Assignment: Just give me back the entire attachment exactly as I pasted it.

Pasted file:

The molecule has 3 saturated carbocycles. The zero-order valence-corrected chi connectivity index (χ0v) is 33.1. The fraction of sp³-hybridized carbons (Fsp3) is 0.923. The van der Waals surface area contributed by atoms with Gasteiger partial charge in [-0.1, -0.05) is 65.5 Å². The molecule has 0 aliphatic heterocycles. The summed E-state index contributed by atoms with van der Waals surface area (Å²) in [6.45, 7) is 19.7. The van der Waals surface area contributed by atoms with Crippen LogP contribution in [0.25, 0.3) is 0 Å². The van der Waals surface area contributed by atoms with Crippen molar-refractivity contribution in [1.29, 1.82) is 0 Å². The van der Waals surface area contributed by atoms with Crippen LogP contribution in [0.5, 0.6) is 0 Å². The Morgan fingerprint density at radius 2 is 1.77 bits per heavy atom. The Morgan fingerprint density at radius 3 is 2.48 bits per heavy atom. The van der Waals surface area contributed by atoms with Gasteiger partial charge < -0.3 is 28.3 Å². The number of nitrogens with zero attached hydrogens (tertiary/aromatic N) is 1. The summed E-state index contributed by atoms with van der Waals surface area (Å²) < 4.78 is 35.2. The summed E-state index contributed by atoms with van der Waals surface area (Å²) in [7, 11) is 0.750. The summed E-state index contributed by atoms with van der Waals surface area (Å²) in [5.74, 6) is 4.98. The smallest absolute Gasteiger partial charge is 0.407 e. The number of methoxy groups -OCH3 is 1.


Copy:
The molecule has 3 saturated carbocycles. The zero-order valence-corrected chi connectivity index (χ0v) is 33.1. The fraction of sp³-hybridized carbons (Fsp3) is 0.923. The van der Waals surface area contributed by atoms with Gasteiger partial charge in [-0.1, -0.05) is 65.5 Å². The molecule has 0 aliphatic heterocycles. The summed E-state index contributed by atoms with van der Waals surface area (Å²) in [6.45, 7) is 19.7. The van der Waals surface area contributed by atoms with Crippen LogP contribution in [0.25, 0.3) is 0 Å². The van der Waals surface area contributed by atoms with Crippen molar-refractivity contribution in [1.29, 1.82) is 0 Å². The van der Waals surface area contributed by atoms with Crippen LogP contribution in [0.5, 0.6) is 0 Å². The Morgan fingerprint density at radius 2 is 1.77 bits per heavy atom. The Morgan fingerprint density at radius 3 is 2.48 bits per heavy atom. The van der Waals surface area contributed by atoms with Gasteiger partial charge < -0.3 is 28.3 Å². The number of nitrogens with zero attached hydrogens (tertiary/aromatic N) is 1. The summed E-state index contributed by atoms with van der Waals surface area (Å²) < 4.78 is 35.2. The summed E-state index contributed by atoms with van der Waals surface area (Å²) in [7, 11) is 0.750. The summed E-state index contributed by atoms with van der Waals surface area (Å²) in [5.74, 6) is 4.98. The smallest absolute Gasteiger partial charge is 0.407 e. The number of methoxy groups -OCH3 is 1.